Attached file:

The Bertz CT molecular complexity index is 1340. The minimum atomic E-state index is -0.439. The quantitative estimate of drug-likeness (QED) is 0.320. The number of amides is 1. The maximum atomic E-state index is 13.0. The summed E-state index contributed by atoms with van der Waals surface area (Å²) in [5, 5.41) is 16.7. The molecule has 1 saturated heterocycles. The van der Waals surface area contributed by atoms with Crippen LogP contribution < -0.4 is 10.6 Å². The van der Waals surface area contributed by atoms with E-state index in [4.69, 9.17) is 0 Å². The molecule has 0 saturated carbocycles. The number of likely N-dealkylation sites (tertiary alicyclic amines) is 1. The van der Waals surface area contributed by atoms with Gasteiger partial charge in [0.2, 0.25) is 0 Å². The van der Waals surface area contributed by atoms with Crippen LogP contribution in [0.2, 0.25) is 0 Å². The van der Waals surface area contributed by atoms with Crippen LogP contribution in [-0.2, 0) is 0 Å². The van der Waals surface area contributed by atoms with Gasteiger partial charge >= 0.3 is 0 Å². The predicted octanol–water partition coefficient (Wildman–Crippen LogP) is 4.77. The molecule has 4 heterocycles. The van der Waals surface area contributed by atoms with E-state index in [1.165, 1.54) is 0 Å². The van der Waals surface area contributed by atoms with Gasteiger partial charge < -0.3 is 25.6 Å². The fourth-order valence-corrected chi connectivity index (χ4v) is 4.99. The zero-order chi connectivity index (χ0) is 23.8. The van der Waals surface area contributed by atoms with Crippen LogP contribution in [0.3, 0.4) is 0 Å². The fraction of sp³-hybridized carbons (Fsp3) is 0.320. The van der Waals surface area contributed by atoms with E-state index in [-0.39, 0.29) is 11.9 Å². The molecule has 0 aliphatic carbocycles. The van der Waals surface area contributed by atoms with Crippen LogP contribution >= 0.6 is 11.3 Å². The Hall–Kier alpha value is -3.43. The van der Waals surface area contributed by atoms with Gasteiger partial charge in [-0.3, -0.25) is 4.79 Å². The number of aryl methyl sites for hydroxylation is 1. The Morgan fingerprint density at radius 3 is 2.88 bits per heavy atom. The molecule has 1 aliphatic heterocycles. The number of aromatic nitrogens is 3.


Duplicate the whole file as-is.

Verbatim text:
The Bertz CT molecular complexity index is 1340. The minimum atomic E-state index is -0.439. The quantitative estimate of drug-likeness (QED) is 0.320. The number of amides is 1. The maximum atomic E-state index is 13.0. The summed E-state index contributed by atoms with van der Waals surface area (Å²) in [5, 5.41) is 16.7. The molecule has 1 saturated heterocycles. The van der Waals surface area contributed by atoms with Crippen LogP contribution < -0.4 is 10.6 Å². The van der Waals surface area contributed by atoms with E-state index in [4.69, 9.17) is 0 Å². The molecule has 0 saturated carbocycles. The number of likely N-dealkylation sites (tertiary alicyclic amines) is 1. The van der Waals surface area contributed by atoms with Gasteiger partial charge in [0.2, 0.25) is 0 Å². The van der Waals surface area contributed by atoms with Crippen LogP contribution in [0.2, 0.25) is 0 Å². The van der Waals surface area contributed by atoms with Crippen LogP contribution in [-0.2, 0) is 0 Å². The van der Waals surface area contributed by atoms with Gasteiger partial charge >= 0.3 is 0 Å². The predicted octanol–water partition coefficient (Wildman–Crippen LogP) is 4.77. The molecule has 4 heterocycles. The van der Waals surface area contributed by atoms with E-state index in [1.165, 1.54) is 0 Å². The van der Waals surface area contributed by atoms with Gasteiger partial charge < -0.3 is 25.6 Å². The fourth-order valence-corrected chi connectivity index (χ4v) is 4.99. The zero-order chi connectivity index (χ0) is 23.8. The van der Waals surface area contributed by atoms with Crippen LogP contribution in [0.3, 0.4) is 0 Å². The fraction of sp³-hybridized carbons (Fsp3) is 0.320. The van der Waals surface area contributed by atoms with E-state index in [-0.39, 0.29) is 11.9 Å². The molecule has 0 aliphatic carbocycles. The van der Waals surface area contributed by atoms with Crippen LogP contribution >= 0.6 is 11.3 Å². The Hall–Kier alpha value is -3.43. The van der Waals surface area contributed by atoms with Gasteiger partial charge in [-0.3, -0.25) is 4.79 Å². The number of aryl methyl sites for hydroxylation is 1. The Morgan fingerprint density at radius 3 is 2.88 bits per heavy atom. The molecule has 1 aliphatic heterocycles. The number of aromatic nitrogens is 3.